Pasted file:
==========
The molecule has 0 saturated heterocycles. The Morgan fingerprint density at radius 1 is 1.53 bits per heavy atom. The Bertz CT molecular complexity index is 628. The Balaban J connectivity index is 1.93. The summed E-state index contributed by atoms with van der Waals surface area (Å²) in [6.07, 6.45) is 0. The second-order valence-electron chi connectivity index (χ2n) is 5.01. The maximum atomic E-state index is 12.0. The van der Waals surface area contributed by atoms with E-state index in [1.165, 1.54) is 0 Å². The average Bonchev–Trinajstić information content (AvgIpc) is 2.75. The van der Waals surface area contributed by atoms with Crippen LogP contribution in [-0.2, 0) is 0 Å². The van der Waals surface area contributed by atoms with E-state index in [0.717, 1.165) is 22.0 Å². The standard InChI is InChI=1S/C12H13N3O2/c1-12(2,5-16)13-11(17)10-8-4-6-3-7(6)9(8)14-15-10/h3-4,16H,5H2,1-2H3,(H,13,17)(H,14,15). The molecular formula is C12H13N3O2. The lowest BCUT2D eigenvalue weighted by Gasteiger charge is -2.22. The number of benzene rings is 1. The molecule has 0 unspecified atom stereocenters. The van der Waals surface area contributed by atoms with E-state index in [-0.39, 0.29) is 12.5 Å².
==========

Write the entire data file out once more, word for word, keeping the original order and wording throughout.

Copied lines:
The molecule has 0 saturated heterocycles. The Morgan fingerprint density at radius 1 is 1.53 bits per heavy atom. The Bertz CT molecular complexity index is 628. The Balaban J connectivity index is 1.93. The summed E-state index contributed by atoms with van der Waals surface area (Å²) in [6.07, 6.45) is 0. The second-order valence-electron chi connectivity index (χ2n) is 5.01. The maximum atomic E-state index is 12.0. The van der Waals surface area contributed by atoms with E-state index in [1.165, 1.54) is 0 Å². The average Bonchev–Trinajstić information content (AvgIpc) is 2.75. The van der Waals surface area contributed by atoms with Crippen LogP contribution in [-0.2, 0) is 0 Å². The van der Waals surface area contributed by atoms with E-state index in [0.717, 1.165) is 22.0 Å². The standard InChI is InChI=1S/C12H13N3O2/c1-12(2,5-16)13-11(17)10-8-4-6-3-7(6)9(8)14-15-10/h3-4,16H,5H2,1-2H3,(H,13,17)(H,14,15). The molecular formula is C12H13N3O2. The lowest BCUT2D eigenvalue weighted by Gasteiger charge is -2.22. The number of benzene rings is 1. The molecule has 0 unspecified atom stereocenters. The van der Waals surface area contributed by atoms with E-state index in [-0.39, 0.29) is 12.5 Å².